UBI “entails more bad than good”

Today’s Herald editorial says there is more bad than good with a Universal Basic Income, particularly due to high levels of taxation that would be required to fund more extensive income redistribution.

The Labour Party appears to be considering a radical new system of social welfare. It would provide everybody with a “universal basic income” from taxation regardless of a person’s wealth or ordinary income. People earning more than a moderate income would return their universal payment in tax – probably a great deal of tax.

Universal benefits are only one side of the coin. The other side is high and steeply “progressive” rates of taxation. That is another reason it appeals to the left.

One of the big bads is high taxes.

One of the insidious effects of high taxation and universal benefits is the benefits become very hard to take away from those who are paying for them. They feel they have paid for it and have a stake in the benefit system. This is appealing to the left, who call it “strengthened social cohesion”.

And once people adjust to more handouts it’s very hard to take them away (without causing major hardship) if it proves to be a failed policy.

Universal benefits and high taxation persisted until the economy was opened to international markets in the 1980s. It became necessary then to lower taxation to competitive levels and design welfare for needs. National superannuitants resisted the change, insisting they had paid for their pensions, even though all the years they were paying high tax rates, governments were running budget deficits. That was the politics of universal welfare.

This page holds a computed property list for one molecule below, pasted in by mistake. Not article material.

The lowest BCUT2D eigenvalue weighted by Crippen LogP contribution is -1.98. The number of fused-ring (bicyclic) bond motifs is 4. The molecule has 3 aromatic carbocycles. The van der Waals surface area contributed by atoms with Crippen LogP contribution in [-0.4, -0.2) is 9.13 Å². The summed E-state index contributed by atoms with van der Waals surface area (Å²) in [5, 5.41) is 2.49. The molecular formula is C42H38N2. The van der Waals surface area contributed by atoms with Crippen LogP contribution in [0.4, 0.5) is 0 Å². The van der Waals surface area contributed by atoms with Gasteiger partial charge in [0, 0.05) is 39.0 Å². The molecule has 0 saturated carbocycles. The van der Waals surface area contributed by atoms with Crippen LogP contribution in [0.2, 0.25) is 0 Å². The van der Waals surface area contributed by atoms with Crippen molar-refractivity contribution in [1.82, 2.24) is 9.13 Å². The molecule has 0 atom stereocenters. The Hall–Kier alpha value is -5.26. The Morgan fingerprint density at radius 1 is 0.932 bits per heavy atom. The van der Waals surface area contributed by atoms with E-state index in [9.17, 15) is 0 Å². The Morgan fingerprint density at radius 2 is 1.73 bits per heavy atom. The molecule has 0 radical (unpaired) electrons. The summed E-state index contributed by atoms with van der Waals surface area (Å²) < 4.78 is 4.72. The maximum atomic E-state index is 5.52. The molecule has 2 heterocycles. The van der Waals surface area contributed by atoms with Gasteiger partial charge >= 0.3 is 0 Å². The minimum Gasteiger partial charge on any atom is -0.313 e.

Labour would be most unwise to take us back there. The economy would suffer under punitive levels of taxation, avoidance would be rife, and the benefits would be illusory.

So the Herald editorial writer/board is obviously not a fan of UBIs.

Taxing much more to enable the provision of a universal income would be very risky. If working for an income becomes more optional then it’s likely that a proportion of people would choose not to work productively. Some fans of a UBI suggest it would provide the opportunity to pursue hobbies like arts and music.

Once people establish a life style funded by the Government (other people’s taxes) it would be a problem to reverse.

And if higher personal taxes pushes some of the more productive people to leave New Zealand, as is likely, and if higher business taxes pushes more business off shore and discourages business investment in New Zealand that would also be difficult to reverse.

Regardless of how a UBI might work in other countries it would be a huge social and economic experiment for New Zealand.

Would Labour be prepared to propose that risk in policy form?